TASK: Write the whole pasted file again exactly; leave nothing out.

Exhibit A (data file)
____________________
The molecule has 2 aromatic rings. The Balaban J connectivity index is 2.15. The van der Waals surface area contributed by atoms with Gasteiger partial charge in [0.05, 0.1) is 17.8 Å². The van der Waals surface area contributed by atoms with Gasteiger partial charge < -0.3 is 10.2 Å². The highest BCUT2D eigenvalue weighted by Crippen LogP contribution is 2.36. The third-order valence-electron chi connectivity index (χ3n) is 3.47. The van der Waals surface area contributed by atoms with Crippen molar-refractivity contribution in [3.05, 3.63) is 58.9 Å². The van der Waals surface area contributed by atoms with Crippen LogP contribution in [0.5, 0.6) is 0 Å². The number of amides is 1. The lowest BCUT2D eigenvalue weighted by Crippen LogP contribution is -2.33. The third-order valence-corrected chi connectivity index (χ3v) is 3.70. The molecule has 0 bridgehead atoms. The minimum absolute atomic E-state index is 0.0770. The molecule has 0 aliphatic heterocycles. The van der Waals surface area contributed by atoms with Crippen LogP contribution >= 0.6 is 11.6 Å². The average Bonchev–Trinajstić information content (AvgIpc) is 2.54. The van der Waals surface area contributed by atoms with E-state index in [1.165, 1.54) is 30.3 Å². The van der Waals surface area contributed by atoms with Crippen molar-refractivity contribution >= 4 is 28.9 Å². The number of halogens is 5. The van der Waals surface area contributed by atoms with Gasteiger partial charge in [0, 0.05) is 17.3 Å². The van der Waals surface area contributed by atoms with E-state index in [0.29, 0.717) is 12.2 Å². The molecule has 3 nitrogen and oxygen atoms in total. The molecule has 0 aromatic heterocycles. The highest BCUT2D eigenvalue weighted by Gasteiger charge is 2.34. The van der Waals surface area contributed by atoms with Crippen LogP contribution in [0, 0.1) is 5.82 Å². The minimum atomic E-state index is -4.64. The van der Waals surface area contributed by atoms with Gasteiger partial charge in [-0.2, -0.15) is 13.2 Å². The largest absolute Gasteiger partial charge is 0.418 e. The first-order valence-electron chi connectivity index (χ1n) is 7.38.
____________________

The molecule has 2 aromatic rings. The Balaban J connectivity index is 2.15. The van der Waals surface area contributed by atoms with Gasteiger partial charge in [0.05, 0.1) is 17.8 Å². The van der Waals surface area contributed by atoms with Gasteiger partial charge < -0.3 is 10.2 Å². The highest BCUT2D eigenvalue weighted by Crippen LogP contribution is 2.36. The third-order valence-electron chi connectivity index (χ3n) is 3.47. The van der Waals surface area contributed by atoms with Crippen molar-refractivity contribution in [3.05, 3.63) is 58.9 Å². The van der Waals surface area contributed by atoms with Crippen LogP contribution in [0.5, 0.6) is 0 Å². The number of amides is 1. The lowest BCUT2D eigenvalue weighted by Crippen LogP contribution is -2.33. The third-order valence-corrected chi connectivity index (χ3v) is 3.70. The molecule has 0 bridgehead atoms. The minimum absolute atomic E-state index is 0.0770. The molecule has 0 aliphatic heterocycles. The van der Waals surface area contributed by atoms with Crippen LogP contribution >= 0.6 is 11.6 Å². The average Bonchev–Trinajstić information content (AvgIpc) is 2.54. The van der Waals surface area contributed by atoms with E-state index in [1.165, 1.54) is 30.3 Å². The van der Waals surface area contributed by atoms with Crippen molar-refractivity contribution >= 4 is 28.9 Å². The number of halogens is 5. The van der Waals surface area contributed by atoms with Gasteiger partial charge in [0, 0.05) is 17.3 Å². The van der Waals surface area contributed by atoms with E-state index in [0.29, 0.717) is 12.2 Å². The molecule has 3 nitrogen and oxygen atoms in total. The molecule has 0 aromatic heterocycles. The highest BCUT2D eigenvalue weighted by Gasteiger charge is 2.34. The van der Waals surface area contributed by atoms with Crippen LogP contribution in [0, 0.1) is 5.82 Å². The minimum atomic E-state index is -4.64. The van der Waals surface area contributed by atoms with Gasteiger partial charge in [-0.2, -0.15) is 13.2 Å². The largest absolute Gasteiger partial charge is 0.418 e. The first-order valence-electron chi connectivity index (χ1n) is 7.38.